Microsoft Access version 2003 (Microsoft Corporation, Redmond, Wash) was provided to each country investigator for data entry using a common format. The data collected in the country databases were checked and reviewed centrally for completeness and consistency and merged with air nicotine and hair nicotine data from the laboratory. We calculated percentages, means, medians, and interquartile ranges for demographic and housing characteristics, smoking behavior, and self-reported SHS exposure. Hair and air nicotine concentrations were skewed and log−10 transformed for statistical analysis. We examined the relationship between air and hair nicotine concentrations using the Pearson correlation coefficient. Multilevel linear models that allowed for country-specific intercepts were used to identify factors associated with differences in concentrations of air nicotine and hair nicotine. Factors of interest were the number of smokers in the household, number of cigarettes smoked per day by the smokers in the household, smokers’ behavior (smoking inside their household and smoking in the presence of their child), and women’s and children’s exposures to SHS outside their households. SAS version 9 was used for data checking and statistical analysis.11


A total of 1284 households from 31 countries were surveyed; these included 208 households with no smokers, 784 households with only 1 male smoker, and 292 households with 2 or more smokers (Table 1 [triangle]). Participants in the households covered a range of socioeconomic levels within and between countries. In Europe, 53% of the male caregivers living in the households had completed some education beyond high school, followed by 39% in Latin America and 16% in Asia. Approximately 50% of women in all regions worked outside of the household. Among smoking households, 38% of households in Europe and the Middle East had 1 or more smokers in that household, compared with 24% in Latin America and 21% in Asia. In Europe, smokers consumed a median of 18 cigarettes a day compared with 14 in Asia and 12 in Latin America. Most smokers indicated that they smoked in their households, which varied little between regions. Across all regions, approximately 82% of smokers indicated that they smoked around their children. The majority of women indicated that they were exposed to SHS outside the household (Europe, 68%; Asia, 64%; Latin America, 64%). In all regions, approximately half of the children in the study were reported as being exposed to SHS outside the household.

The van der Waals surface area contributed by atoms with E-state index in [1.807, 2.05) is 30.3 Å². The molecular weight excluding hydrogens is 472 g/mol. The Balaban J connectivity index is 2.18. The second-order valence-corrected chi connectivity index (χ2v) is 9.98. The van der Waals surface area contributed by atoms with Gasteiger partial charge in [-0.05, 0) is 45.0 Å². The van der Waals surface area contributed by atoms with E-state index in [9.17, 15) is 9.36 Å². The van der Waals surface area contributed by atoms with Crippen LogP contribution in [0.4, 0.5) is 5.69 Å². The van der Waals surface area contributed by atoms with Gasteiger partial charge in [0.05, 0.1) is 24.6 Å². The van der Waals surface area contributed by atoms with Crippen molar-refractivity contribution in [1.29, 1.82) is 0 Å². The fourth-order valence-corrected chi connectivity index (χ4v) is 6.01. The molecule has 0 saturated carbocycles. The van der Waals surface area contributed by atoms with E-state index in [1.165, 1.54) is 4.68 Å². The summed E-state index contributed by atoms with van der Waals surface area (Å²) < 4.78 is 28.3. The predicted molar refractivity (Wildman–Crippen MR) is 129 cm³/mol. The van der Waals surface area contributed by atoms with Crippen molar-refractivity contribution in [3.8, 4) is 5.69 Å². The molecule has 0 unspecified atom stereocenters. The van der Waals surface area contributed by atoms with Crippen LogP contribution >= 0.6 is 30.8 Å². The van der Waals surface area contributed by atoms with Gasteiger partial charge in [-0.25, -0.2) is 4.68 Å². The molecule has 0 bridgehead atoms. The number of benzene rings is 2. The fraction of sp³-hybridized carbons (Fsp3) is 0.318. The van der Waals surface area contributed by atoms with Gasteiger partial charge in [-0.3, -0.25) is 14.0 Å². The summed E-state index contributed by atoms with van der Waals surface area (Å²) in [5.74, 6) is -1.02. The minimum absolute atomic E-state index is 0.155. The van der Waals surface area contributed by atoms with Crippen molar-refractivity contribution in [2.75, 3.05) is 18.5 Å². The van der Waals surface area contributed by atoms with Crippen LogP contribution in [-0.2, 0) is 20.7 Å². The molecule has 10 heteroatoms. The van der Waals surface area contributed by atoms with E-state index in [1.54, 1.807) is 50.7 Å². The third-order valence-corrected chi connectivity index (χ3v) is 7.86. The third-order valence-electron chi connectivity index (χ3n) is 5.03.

Characteristics of Households in Which Women and Children are Exposed to Secondhand Smoke (SHS): International Survey, 2006

Air nicotine concentrations were detected in 88% of households with at least 1 smoker and in 60% of households with no smokers. Median air nicotine concentrations within households with smokers were highest in Europe (0.58 μg/m3), followed by Latin America (0.16 μg/m3) and Asia (0.09 μg/m3; Figure 1 [triangle]). Hair nicotine concentrations were detected in 78% of women and children living with a smoker, and in 59% of women and children not living with a smoker. Median hair nicotine concentrations for both women and children living with smokers were highest in Asia (0.50 ng/mg and 0.87 ng/mg, respectively), followed by Europe and the Middle East (0.37 ng/mg, 0.72 ng/mg), and Latin America (0.26 ng/mg, 0.50 ng/mg; Figure 2 [triangle]). Air nicotine concentrations in countries with mean outdoor temperatures lower than 20°C at the time of measurement were over 3 times higher (95% confidence interval [CI] = 1.35, 8.90) than countries with warmer temperatures.

Median and interquartile range of air nicotine concentrations in homes, by country in nonsmoking households (a) and smoking households (b).
Median and interquartile range of hair nicotine concentrations in women and children, by country in nonsmoking households (a) and smoking households (b).

Hair nicotine concentrations were positively correlated with the concentration of air nicotine in the households. The correlation was stronger among children (r= 0.36, P< .001) than among their mothers (r= 0.25, P<.001). Hair nicotine concentrations of women and children living in the same household were also positively correlated (r= 0.50, P< .001). Median hair nicotine concentrations in children (0.68 ng/mg) were generally higher than those found in women (0.40 ng/mg; Figure 2 [triangle]). Children younger than 5 years living with smokers had hair nicotine concentrations that were nearly twice as high (estimated geometric mean ratio [GMR] = 1.93; 95% CI = 1.19, 3.12) as children 5 years or older living with smokers.